Review: Motorola Atrix 4G
As with most modern Android devices, the Atrix 4G has a large display that dictates the other dimensions of the phone. It is light weight and thin, but the length and width are a force to be reckoned with. The materials of the Atrix 4G are top notch. The plastic, metal and glass all feel high quality. The build of the Atrix 4G is as good as you can ask for in a handset. The finely rounded bottom edges of the Atrix make it comfortable to hold and it fits well in the hand. It is easy to place into and retrieve from pockets.
There are four buttons — the standard Android Menu, Home, Back, and Search keys — below the screen on the front face of the Atrix. They are capacitive, and not physical, buttons. I prefer the ease of use of physical buttons, but you may like the smoother feel of the capacitive buttons.
There are no buttons on the left side of the Atrix 4G. The microUSB and HDMI ports are paired together close to the bottom edge of the phone. The volume toggle is tucked on the right side of the phone, near the very top. It is a little bit on the small side, but travel and feedback were good. The Atrix 4G lacks a physical camera key, and I miss it.
AD article continues below...
The power/lock key is placed on the top of the Atrix 4G and it takes some getting used to. Rather than use a normal button that needs to be depressed, the Atrix 4G opts for an angled button that's recessed into the top edge of the Atrix. This means it is easy to find, but takes extra work to use. The button doubles as a fingerprint scanner for security purposes. The settings for it are buried pretty deep down, and it takes a few minutes to set up. Once it learns your fingerprints, it can be used to unlock the phone. The positioning on the back edge of the phone makes it awkward to use for those purpose, however. A 3.5mm headset jack is next to the power button.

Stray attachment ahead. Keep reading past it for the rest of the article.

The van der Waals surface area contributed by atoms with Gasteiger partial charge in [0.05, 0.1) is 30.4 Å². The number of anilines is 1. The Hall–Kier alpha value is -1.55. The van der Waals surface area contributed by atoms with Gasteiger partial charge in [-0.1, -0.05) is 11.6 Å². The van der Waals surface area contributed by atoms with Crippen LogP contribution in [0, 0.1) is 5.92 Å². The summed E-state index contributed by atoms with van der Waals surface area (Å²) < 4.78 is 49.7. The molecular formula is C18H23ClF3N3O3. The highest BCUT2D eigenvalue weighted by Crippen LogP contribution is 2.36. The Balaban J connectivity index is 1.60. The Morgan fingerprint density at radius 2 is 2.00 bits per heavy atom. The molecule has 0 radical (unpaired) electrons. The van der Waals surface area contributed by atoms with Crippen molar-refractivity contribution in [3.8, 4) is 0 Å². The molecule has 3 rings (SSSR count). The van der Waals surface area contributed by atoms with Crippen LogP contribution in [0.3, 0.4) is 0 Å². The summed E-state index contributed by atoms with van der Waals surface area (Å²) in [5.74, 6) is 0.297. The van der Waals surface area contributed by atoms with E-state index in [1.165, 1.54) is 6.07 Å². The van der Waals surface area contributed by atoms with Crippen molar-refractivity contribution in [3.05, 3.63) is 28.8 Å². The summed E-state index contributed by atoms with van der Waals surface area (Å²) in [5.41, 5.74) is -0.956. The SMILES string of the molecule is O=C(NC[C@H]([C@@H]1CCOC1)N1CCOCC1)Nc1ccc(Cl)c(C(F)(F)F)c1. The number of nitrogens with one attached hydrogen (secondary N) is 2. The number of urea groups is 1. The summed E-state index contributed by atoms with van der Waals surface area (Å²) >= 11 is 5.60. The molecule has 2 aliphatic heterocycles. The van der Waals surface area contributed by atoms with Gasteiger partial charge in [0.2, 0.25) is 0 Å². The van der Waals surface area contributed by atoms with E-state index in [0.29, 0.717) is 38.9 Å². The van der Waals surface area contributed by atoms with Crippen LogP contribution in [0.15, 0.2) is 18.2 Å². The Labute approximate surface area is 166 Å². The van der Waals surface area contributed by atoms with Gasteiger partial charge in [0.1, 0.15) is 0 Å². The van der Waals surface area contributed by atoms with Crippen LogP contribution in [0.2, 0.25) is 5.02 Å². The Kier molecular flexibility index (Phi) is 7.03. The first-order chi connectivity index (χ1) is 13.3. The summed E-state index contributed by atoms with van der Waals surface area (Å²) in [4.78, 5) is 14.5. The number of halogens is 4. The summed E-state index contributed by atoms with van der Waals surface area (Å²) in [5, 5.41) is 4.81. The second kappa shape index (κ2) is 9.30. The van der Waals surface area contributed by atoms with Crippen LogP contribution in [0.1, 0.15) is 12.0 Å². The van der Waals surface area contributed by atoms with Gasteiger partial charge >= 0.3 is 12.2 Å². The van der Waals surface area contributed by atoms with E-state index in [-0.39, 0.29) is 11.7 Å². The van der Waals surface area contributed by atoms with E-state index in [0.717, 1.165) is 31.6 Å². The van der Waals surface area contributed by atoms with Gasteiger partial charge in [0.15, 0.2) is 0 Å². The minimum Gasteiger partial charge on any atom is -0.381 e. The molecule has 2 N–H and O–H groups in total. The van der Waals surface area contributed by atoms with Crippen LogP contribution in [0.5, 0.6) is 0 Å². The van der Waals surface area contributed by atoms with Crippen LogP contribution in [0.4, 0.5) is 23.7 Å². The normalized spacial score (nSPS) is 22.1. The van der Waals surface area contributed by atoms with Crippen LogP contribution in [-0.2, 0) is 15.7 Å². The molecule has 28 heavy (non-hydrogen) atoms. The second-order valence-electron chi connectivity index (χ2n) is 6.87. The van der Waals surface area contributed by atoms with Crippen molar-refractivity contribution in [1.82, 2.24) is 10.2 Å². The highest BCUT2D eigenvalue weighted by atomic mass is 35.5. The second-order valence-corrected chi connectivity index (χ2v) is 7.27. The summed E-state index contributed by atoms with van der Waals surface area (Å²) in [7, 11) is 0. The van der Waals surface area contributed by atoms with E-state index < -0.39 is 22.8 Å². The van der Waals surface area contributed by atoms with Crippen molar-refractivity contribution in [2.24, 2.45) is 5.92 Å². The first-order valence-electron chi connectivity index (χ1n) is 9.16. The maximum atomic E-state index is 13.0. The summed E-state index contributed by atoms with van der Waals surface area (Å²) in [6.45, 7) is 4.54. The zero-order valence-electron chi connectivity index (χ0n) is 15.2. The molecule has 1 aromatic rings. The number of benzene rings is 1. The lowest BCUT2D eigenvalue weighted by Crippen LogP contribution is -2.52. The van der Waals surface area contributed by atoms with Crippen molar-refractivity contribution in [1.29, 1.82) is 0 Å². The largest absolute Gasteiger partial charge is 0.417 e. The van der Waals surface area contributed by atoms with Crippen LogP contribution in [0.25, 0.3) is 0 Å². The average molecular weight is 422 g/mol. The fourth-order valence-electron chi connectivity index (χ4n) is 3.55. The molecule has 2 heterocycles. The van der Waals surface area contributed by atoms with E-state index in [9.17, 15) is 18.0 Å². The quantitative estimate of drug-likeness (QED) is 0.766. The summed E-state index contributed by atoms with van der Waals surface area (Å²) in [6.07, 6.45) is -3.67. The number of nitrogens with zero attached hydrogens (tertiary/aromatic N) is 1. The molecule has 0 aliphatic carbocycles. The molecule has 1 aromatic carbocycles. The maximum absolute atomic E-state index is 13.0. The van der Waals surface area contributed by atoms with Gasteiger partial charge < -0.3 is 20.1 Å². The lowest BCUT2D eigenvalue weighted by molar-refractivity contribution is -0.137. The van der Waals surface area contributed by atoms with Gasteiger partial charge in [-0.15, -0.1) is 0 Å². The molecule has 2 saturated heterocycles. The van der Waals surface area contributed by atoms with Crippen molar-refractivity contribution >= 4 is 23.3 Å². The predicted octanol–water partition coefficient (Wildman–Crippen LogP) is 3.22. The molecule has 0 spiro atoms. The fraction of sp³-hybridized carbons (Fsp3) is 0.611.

The battery cover needs to be removed to access the microSD port, but thankfully the battery itself may remain in place.
Review: Motorola Moto X Pure Edition
Motorola's 2015 flagship smartphone is a pleasing upgrade to last year's device, thanks to the bigger screen, better battery life, and improved camera. This handset offers a pure version of Google's Android platform with truly useful additions from Motorola.
Review: Motorola Moto E for Cricket Wireless
Motorola's second-generation entry-level smartphone includes a bigger screen, faster processor, LTE 4G, and the latest Android 5.0 Lollipop operating system from Google. This budget phone is a steal.
Review: Motorola Droid Turbo 2 for Verizon Wireless
The Turbo 2 is the most advanced Droid Motorola has ever created for Verizon Wireless. The handset boasts an "unbreakable" screen and two days of battery life, making it ideal for clumsy oafs who need all-day power.
Review: Motorola G4 and G4 Plus -- Unlocked
Motorola's middleweight smartphones are back for another round. The Moto G4 and Moto G4 Plus share most features, but the Plus adds a little something extra.
Review: Motorola Droid Maxx 2 for Verizon Wireless
The Maxx 2 is the less expensive of Motorola's two new Droid handsets for Verizon Wireless, but it is still a competitive offering. This Android smartphone impresses with excellent build quality and a battery that delivers on Motorola's promises.